U.K. abandoned pursuit of herd immunity, while Sweden embraced it — but is it even possible without a vaccine?

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Herd immunity — the notion that once a high proportion of a population has contracted or been vaccinated against an infectious disease, the likelihood of others in the population being infected is drastically reduced — is a coveted, yet intangible, goal in a world without a COVID-19 vaccine.

Safety in numbers, in other words. But unless and until there’s a widely available vaccine for the SARS-CoV-2 coronavirus, which causes the disease COVID-19, physicians say the reality is far more complex.

Last March, Patrick Vallance, the U.K.’s chief scientific adviser, said herd immunity was an option the Boris Johnson government was exploring as COVID-19 began taking a toll on the country. His aim, regarded by his critics as idealistic and foolhardy even early on, was to quickly build up a herd immunity among those believed to be least likely to suffer tragic consequences and thereby slow the rate of transmission to populations most at risk of death. The U.K. abandoned the idea.

A key tenet of the herd-immunity concept is the separation of those at a lower risk of dying from the higher-risk group — namely, people who are over 70 and those with pre-existing conditions. As the lower-risk group contracts the virus, immunity spreads in the so-called herd, ultimately lowering the risk for those in the higher-risk group of coming into contact with a currently contagious person and becoming infected.

While it was deemed too difficult to achieve in the U.K., a country with a population that hovers near 66.4 million, Sweden stayed on that track. Its gamble: With a population of just over 10 million, it could achieve herd immunity without experiencing too many fatalities.

Sweden’s Prime Minister Stefan Löfven advocated voluntary social-distancing rules and not closing schools but banning gatherings of more than 50 people, and he has steadfastly insisted that his country has been taking the right approach, despite criticisms from health advocates.

“Now there are quite a few people who think we were right,” Löfven said this week. “The strategy that we adopted, I believe is right — to protect individuals, limit the spread of the infection.” Critically, however, the country did not ban visits to nursing homes until the end of March.

In an ideal world, where people do not come into contact with those who are vulnerable, a country could manage the spread of the virus without overwhelming hospitals with sick people, while also mitigating the full economic impact of closing businesses and introducing travel bans.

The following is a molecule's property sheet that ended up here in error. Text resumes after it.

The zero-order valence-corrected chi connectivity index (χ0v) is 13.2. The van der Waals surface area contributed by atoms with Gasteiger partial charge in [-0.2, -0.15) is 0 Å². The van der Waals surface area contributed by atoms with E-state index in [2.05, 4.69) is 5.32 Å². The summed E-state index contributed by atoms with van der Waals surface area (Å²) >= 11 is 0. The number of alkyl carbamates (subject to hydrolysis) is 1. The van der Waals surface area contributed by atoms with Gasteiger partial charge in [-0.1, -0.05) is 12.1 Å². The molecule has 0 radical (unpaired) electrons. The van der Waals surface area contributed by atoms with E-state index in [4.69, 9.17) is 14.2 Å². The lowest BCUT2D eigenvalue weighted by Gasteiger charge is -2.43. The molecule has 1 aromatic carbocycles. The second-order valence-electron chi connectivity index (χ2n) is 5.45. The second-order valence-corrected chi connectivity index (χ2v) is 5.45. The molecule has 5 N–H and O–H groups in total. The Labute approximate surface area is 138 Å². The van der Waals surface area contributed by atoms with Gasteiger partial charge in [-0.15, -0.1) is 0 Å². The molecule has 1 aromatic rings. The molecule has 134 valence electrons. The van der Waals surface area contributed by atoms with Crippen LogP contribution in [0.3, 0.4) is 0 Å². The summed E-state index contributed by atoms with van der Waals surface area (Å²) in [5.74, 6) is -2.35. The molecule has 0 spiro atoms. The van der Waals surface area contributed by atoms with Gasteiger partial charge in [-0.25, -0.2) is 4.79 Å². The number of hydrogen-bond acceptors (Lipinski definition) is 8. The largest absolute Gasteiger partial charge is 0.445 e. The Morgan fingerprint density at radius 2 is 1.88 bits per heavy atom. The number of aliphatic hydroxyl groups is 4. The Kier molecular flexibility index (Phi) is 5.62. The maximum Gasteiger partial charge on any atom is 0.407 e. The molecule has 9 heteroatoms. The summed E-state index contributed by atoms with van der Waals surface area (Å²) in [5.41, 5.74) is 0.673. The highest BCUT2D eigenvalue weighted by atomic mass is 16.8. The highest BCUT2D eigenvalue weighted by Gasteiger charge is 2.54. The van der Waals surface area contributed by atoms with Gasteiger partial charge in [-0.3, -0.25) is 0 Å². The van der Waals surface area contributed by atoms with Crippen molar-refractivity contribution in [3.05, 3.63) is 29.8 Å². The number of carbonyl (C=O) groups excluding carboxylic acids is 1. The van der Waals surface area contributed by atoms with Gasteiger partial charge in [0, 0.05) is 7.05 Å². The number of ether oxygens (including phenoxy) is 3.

Mixed results

So how did it turn out? It’s still early days, given that most Western countries are still grappling with the first wave of coronavirus (and many experts express doubt that the wave metaphor is suited to this virus), but the results have been mixed. Sweden has the ninth highest number of COVID-related deaths per capita in the world, at 57.09 per 100,000 people. The U.K. has the fifth highest, at 62.47.

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What’s more, the U.K. has a fatality rate of 12.6%, second only to Italy’s 13.6%. Sweden has a fatality rate of 6.7%. To put that in context, the U.S. has had 54.55 COVID-related deaths per 100,000 people and a fatality rate of 3.1%, less than half the rate of Sweden.

So what happened? The U.K. introduced lockdown measures on March 23, and, on March 25, the same day that Britain’s Prince Charles tested positive for the coronavirus, the U.K. government said police will be given the power to use “reasonable force” to enforce the shelter-in-place rules.

Boris Johnson, the prime minister who himself was hospitalized with coronavirus and ultimately recovered, was late to those orders and to introduce a travel ban. One study released in June estimated that 34% of detected U.K. transmissions arrived from Spain, France, Italy and elsewhere abroad.

That same study concluded that one-third of cases in the U.K. occurred in March, while others said the U.K., along with other countries, underestimated the number of people who were asymptomatic and spreading the virus without realizing it.

What’s more, like the U.S., the U.K. did not introduce an early large-scale testing and contact-tracing strategy. All of these factors led the U.K. to be place among the global top ranks, alongside Sweden, for coronavirus-related deaths per capita.

Sweden, meanwhile, is not even close to achieving herd immunity. In an interview with the Observer newspaper in London this month, Tegnell, an epidemiologist involved in managing Sweden’s pandemic response, claimed that up to 30% of the country’s population could be immune.

Others say that’s a wildly optimistic estimate, and, as Tegnell himself acknowledged, “It’s very difficult to draw a good sample from the population, because, obviously, the level of immunity differs enormously between different age groups between different parts of Stockholm and so on.”